Somalia Blasts Kill 11 in Presidential Assassination Attempt

A car bomb exploded in the seat of Somalia's virtually powerless government Monday, killing 11 people, including the president's brother, in an apparent assassination attempt, officials said.

President Abdullahi Yusuf escaped unharmed, government spokesman Abdirahman Dinari said.

There was no immediate claim of responsibility for the attack in Baidoa, the only town controlled by the government. But if it is linked to an Islamic militia that has seized control of much of southern Somalia, it could cause peace talks between the two sides to fall apart.

The bomb exploded outside a parliament building where Yusuf had been giving a speech about 10 minutes earlier, said Mohamed Adawe, a journalist who witnessed the blast.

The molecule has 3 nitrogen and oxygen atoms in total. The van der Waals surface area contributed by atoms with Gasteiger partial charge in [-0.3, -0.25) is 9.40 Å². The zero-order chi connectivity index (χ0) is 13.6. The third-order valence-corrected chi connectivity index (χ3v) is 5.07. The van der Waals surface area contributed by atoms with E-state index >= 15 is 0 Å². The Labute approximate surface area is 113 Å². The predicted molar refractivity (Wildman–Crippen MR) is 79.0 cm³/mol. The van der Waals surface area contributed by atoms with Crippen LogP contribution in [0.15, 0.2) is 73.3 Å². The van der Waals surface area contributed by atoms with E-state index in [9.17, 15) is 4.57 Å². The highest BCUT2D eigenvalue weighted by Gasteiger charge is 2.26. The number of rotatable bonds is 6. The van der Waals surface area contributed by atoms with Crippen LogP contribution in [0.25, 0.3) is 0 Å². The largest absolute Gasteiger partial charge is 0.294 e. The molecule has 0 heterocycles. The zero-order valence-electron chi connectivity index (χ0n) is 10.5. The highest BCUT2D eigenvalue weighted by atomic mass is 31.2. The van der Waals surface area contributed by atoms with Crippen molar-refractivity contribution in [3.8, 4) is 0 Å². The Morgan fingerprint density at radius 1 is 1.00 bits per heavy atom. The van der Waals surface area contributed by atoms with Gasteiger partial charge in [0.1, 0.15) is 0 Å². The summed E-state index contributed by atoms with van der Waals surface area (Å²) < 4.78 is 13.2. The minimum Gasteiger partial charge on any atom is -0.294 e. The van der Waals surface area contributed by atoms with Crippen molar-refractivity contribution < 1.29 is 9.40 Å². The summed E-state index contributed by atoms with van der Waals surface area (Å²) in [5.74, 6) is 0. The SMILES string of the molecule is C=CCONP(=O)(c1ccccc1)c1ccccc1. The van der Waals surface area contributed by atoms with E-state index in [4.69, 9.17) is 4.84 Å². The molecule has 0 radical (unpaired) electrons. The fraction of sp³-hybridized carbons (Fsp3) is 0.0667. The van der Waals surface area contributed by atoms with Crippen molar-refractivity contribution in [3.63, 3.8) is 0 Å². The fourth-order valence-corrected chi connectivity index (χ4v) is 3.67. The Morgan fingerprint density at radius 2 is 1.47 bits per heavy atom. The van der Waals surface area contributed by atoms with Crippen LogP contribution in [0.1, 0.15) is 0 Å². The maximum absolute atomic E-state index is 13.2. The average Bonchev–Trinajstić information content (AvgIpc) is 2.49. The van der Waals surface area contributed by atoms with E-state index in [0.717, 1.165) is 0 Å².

Somali Foreign Minister Ismail Mohamed Hurre said in Nairobi, Kenya, that 11 people were killed.

"This explosion was intended to kill the president, but he escaped and he is safe," Dinari said. Eight cars were burned in the blast, including three from Yusuf's convoy.

Somalia has not had an effective central government since 1991, when warlords overthrew dictator Mohamed Siad Barre and then turned on one another, pulling the country into anarchy.

The current government was established two years ago with the support of the United Nations, but it has failed to assert any power outside its base in Baidoa.

An Islamic militia seized control of Mogadishu in recent months and has extended its control over much of southern Somalia, in direct challenge to the government.

The militia has imposed strict religious rule in the areas under its sway, and its Islamic courts are credited with bringing a semblance of order. Many in the West, however, fear a Taliban-style regime could emerge.